School of Nursing Poster Presentations

Title

The Effect of Community/Public Health Nurses in Hypertension Prevention and Control

Poster Number

319

Document Type

Poster

Publication Date

3-2016

Abstract

Background: Maryland participated in the Association of State and Territorial Health Official’s Million Hearts State Learning Collaborative in 2014 and 2015. Washington County, Maryland formed a collaboration between the County Health Department, Meritus Health System and the Meritus Health Parish Nurse Network to address undiagnosed and uncontrolled hypertension in the county. Objectives: Data from the Meritus Health Parish Nurse Network’s Million Hearts Program was analyzed to determine the effect of a community nursing intervention of teaching blood pressure self-monitoring and providing coaching on blood pressure and lifestyle changes in the at-risk and hypertensive population and to create a plan for program dissemination.

Methods: Within this network of 52 faith communities, 39 faith community nurses provided a three month blood pressure self-monitoring and coaching for lifestyle changes program in 2014 and 2015 to 119 community participants. A secondary data analysis using a repeated measure ANOVA to assess differences in systolic and diastolic blood pressure readings collected before, during and after the intervention and a paired t-test to compare pre- and post-lifestyle scores was completed.

Results: A total of 109 participants completed the program and were included in the analysis showing that blood pressure decreased and that lifestyle satisfaction in six out of seven areas improved across the three-month period.

Conclusion: Coaching provided to participants by nurses in the community can create an environment of sustained support to promote improved lifestyle and blood pressure changes over time. This program can be replicated in a variety of community settings to build the evidence-base and support systems-level change in community/public health nursing practice.

Creative Commons License

Creative Commons License
This work is licensed under a Creative Commons Attribution-Noncommercial-No Derivative Works 4.0 License.

Open Access

1

Comments

Presented at: GW Research Days 2016

This document is currently not available here.

Share

COinS
 

The Effect of Community/Public Health Nurses in Hypertension Prevention and Control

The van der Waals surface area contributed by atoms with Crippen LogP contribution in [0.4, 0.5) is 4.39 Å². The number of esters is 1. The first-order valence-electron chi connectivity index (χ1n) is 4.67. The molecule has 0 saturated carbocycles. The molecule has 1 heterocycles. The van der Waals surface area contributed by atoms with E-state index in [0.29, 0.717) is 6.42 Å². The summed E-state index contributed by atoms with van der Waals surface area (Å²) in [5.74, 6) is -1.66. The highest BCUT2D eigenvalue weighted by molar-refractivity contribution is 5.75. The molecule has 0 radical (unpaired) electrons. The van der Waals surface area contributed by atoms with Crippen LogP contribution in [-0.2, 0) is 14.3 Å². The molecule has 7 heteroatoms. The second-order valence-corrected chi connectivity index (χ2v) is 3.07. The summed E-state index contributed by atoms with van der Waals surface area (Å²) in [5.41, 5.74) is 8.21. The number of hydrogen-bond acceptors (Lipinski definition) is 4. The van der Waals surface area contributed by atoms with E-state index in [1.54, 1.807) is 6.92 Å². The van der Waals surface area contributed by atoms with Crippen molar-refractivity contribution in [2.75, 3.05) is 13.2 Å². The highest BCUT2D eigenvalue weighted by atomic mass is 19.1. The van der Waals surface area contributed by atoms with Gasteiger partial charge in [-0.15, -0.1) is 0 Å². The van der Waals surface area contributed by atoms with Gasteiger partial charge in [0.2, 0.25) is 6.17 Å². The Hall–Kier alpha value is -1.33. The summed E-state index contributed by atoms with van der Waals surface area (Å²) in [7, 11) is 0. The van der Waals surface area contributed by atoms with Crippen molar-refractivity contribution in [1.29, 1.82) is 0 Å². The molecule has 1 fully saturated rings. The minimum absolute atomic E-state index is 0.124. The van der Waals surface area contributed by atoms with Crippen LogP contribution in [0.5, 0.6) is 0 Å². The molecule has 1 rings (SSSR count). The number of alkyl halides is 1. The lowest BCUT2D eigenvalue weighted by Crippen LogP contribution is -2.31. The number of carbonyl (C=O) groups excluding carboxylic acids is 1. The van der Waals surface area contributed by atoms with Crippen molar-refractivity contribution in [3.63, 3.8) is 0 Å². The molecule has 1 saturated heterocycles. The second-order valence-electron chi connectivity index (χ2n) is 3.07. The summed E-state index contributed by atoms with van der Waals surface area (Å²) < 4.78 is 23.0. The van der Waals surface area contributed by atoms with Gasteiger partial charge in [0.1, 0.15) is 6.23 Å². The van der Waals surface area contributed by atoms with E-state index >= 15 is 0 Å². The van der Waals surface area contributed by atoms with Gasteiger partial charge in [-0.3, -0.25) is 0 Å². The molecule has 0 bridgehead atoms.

Background: Maryland participated in the Association of State and Territorial Health Official’s Million Hearts State Learning Collaborative in 2014 and 2015. Washington County, Maryland formed a collaboration between the County Health Department, Meritus Health System and the Meritus Health Parish Nurse Network to address undiagnosed and uncontrolled hypertension in the county. Objectives: Data from the Meritus Health Parish Nurse Network’s Million Hearts Program was analyzed to determine the effect of a community nursing intervention of teaching blood pressure self-monitoring and providing coaching on blood pressure and lifestyle changes in the at-risk and hypertensive population and to create a plan for program dissemination.

Methods: Within this network of 52 faith communities, 39 faith community nurses provided a three month blood pressure self-monitoring and coaching for lifestyle changes program in 2014 and 2015 to 119 community participants. A secondary data analysis using a repeated measure ANOVA to assess differences in systolic and diastolic blood pressure readings collected before, during and after the intervention and a paired t-test to compare pre- and post-lifestyle scores was completed.

Results: A total of 109 participants completed the program and were included in the analysis showing that blood pressure decreased and that lifestyle satisfaction in six out of seven areas improved across the three-month period.

Conclusion: Coaching provided to participants by nurses in the community can create an environment of sustained support to promote improved lifestyle and blood pressure changes over time. This program can be replicated in a variety of community settings to build the evidence-base and support systems-level change in community/public health nursing practice.